Tropical Fish Keeping - Aquarium fish care and resources

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Steph 04-22-2009 10:22 PM

Dying fish and cloudy water
I have a 29 gallon tank that has been establied for 2 months. The past couple of days it has gotten cloudy and last night my 5 damsels were all in a group. This morning they were all dead. However, I have a shrimp, anemone, and snails which are still alive. I checked my water and everything seemed fine. I took the water in to the pet store for a second opinion and they said it was good. Saliity was perfect. The temp. is 78-80. I got two new damsels because I was told the water was fine and three hours after putting them in the tank, they died as well. The fish were properly acclimated. Please help!! What is going on? :cry: :-?

onefish2fish 04-22-2009 10:27 PM

could you please post more about your tank? filtration, water source, flow, lights, all livestock, how many inches your substrate is and what kind, what exactly were your test results and what test kit were you using, salinity? and hydrometer or refractometer? how much live rock, what was the last thing you changed in your tank? how often do you water change? feed? and what? and anything and everything else you can include.

welcome to the forum.

Steph 04-23-2009 07:38 PM

cloudy tank dying fish
ok, here are the specs of my tank. My filter is a Bio-wheel with two spouts coming from it with the filtered water. I used tap water to fill my tank , but did put a water purifier in it. I have two flourescent tubes that are natural dylight and I do turn the lights off at night. I currently have six snails, three hermit crabs, one peppermint shrimp, an anemome, and a live rock. I have coral substrate that is about 2 inches deep. Salinity is 1.023, ph is 8.2, Amonia is .6, nitrate is 40, and nitrite is .8 maybe 1.0. I have not made any changes of any sort recently. I change water 1 or 2 times a month. About 25%. I feed twice a day with Ocean Nutrition Brand- Prime Reef Flakes. Also feed brine shrimp. Hope this helps. :-?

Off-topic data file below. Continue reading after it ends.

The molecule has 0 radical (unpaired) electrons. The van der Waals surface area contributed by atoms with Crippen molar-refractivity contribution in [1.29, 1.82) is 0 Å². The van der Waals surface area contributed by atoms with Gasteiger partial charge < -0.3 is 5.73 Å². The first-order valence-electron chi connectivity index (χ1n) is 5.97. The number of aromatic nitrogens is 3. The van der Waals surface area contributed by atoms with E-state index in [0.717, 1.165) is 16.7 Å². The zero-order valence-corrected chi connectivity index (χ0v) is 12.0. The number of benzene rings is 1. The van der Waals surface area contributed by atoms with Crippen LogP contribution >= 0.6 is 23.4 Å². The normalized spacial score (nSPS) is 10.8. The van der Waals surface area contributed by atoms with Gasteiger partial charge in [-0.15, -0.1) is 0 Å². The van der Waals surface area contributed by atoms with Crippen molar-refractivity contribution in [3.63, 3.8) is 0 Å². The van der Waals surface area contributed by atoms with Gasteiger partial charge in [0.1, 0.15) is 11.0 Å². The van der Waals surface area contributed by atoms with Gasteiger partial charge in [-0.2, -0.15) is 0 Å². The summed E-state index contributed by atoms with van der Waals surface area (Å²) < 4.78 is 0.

Thank You for helping.

Pasfur 04-23-2009 08:29 PM


Ok. Here we go again. This situation seems to come up every week. It is a real shame that we can't catch these mistakes ahead of time, but at least we can help fix them before you get to far along.

First off, you have to be very patient in the marine hobby. You have way to much livestock for an aquarium that is only 2 months mature. Your poor anemone has absolutely zero chance of survival in this system. The LFS employee should be slapped upside the head for allowing you to purchase this animal without asking a lot of questions about your system and your experience level. These are very sensitive animals and require advanced care. Not only are you missing the proper equipment to keep an anemone, you do not have a mature or even remotely stable environment.

First we need to address your filtration. The BioWheel is not an appropriate filter for a marine aquarium. This filter adds Nitrate to your water, and traps nutrients which cause phosphate buildup and a depletion of carbonates. Keeping a stable alkalinity in these type of setups is very difficult, and over the long haul extreme algae blooms usually occur. Additionally, your goal is to reduce Nitrate to zero, so why use a filter that adds NItrate to the aquarium? This just doent' make any rational sense at all. AGain, why did the LFS sell you this piece of equipment?

You say you have "a live rock." Did you know that live rock is the basic foundation of any marine aquarium system. You need between 30 and 45 pounds of rock, minimum, your size aquarium. Live rock creates the stability that you need for success in keeping these delicate systems. The live rock will actually serve as your only biological filter source, actually breaking down ammonia, nitrite, and nitrate into Nitrogen Gas, which is harmelss and leaves the system naturally. This is how we keep successful marine aquariums. Live rock.